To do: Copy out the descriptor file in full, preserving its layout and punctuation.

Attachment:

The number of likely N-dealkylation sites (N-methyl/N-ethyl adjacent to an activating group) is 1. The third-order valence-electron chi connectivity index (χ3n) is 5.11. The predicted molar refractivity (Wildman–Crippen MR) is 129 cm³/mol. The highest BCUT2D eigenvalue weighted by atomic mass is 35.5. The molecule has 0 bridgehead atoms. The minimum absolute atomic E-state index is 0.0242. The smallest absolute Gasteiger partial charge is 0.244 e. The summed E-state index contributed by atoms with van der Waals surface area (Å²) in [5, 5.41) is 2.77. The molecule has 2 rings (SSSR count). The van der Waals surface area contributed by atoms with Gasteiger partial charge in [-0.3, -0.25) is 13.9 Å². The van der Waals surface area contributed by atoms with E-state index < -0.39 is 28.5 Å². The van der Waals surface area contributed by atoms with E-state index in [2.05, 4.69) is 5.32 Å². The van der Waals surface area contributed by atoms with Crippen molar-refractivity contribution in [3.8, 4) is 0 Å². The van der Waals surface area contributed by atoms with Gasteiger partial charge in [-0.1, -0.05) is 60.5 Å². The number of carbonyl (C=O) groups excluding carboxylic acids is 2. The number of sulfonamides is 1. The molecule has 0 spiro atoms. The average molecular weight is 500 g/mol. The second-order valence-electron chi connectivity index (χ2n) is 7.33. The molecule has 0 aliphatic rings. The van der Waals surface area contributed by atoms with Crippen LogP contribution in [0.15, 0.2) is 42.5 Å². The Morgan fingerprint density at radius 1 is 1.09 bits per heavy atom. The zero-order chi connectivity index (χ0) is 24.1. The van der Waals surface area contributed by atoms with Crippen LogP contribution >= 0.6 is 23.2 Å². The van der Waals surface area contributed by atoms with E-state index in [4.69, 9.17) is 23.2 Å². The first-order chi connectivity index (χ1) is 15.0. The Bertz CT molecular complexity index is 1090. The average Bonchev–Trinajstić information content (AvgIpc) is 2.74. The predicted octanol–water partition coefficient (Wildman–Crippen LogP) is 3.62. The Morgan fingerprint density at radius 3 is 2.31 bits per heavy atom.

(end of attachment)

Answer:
The number of likely N-dealkylation sites (N-methyl/N-ethyl adjacent to an activating group) is 1. The third-order valence-electron chi connectivity index (χ3n) is 5.11. The predicted molar refractivity (Wildman–Crippen MR) is 129 cm³/mol. The highest BCUT2D eigenvalue weighted by atomic mass is 35.5. The molecule has 0 bridgehead atoms. The minimum absolute atomic E-state index is 0.0242. The smallest absolute Gasteiger partial charge is 0.244 e. The summed E-state index contributed by atoms with van der Waals surface area (Å²) in [5, 5.41) is 2.77. The molecule has 2 rings (SSSR count). The van der Waals surface area contributed by atoms with Gasteiger partial charge in [-0.3, -0.25) is 13.9 Å². The van der Waals surface area contributed by atoms with E-state index < -0.39 is 28.5 Å². The van der Waals surface area contributed by atoms with E-state index in [2.05, 4.69) is 5.32 Å². The van der Waals surface area contributed by atoms with Crippen molar-refractivity contribution in [3.8, 4) is 0 Å². The van der Waals surface area contributed by atoms with Gasteiger partial charge in [-0.1, -0.05) is 60.5 Å². The number of carbonyl (C=O) groups excluding carboxylic acids is 2. The number of sulfonamides is 1. The molecule has 0 spiro atoms. The average molecular weight is 500 g/mol. The second-order valence-electron chi connectivity index (χ2n) is 7.33. The molecule has 0 aliphatic rings. The van der Waals surface area contributed by atoms with Crippen LogP contribution in [0.15, 0.2) is 42.5 Å². The Morgan fingerprint density at radius 1 is 1.09 bits per heavy atom. The zero-order chi connectivity index (χ0) is 24.1. The van der Waals surface area contributed by atoms with Crippen LogP contribution >= 0.6 is 23.2 Å². The van der Waals surface area contributed by atoms with E-state index in [4.69, 9.17) is 23.2 Å². The first-order chi connectivity index (χ1) is 15.0. The Bertz CT molecular complexity index is 1090. The average Bonchev–Trinajstić information content (AvgIpc) is 2.74. The predicted octanol–water partition coefficient (Wildman–Crippen LogP) is 3.62. The Morgan fingerprint density at radius 3 is 2.31 bits per heavy atom.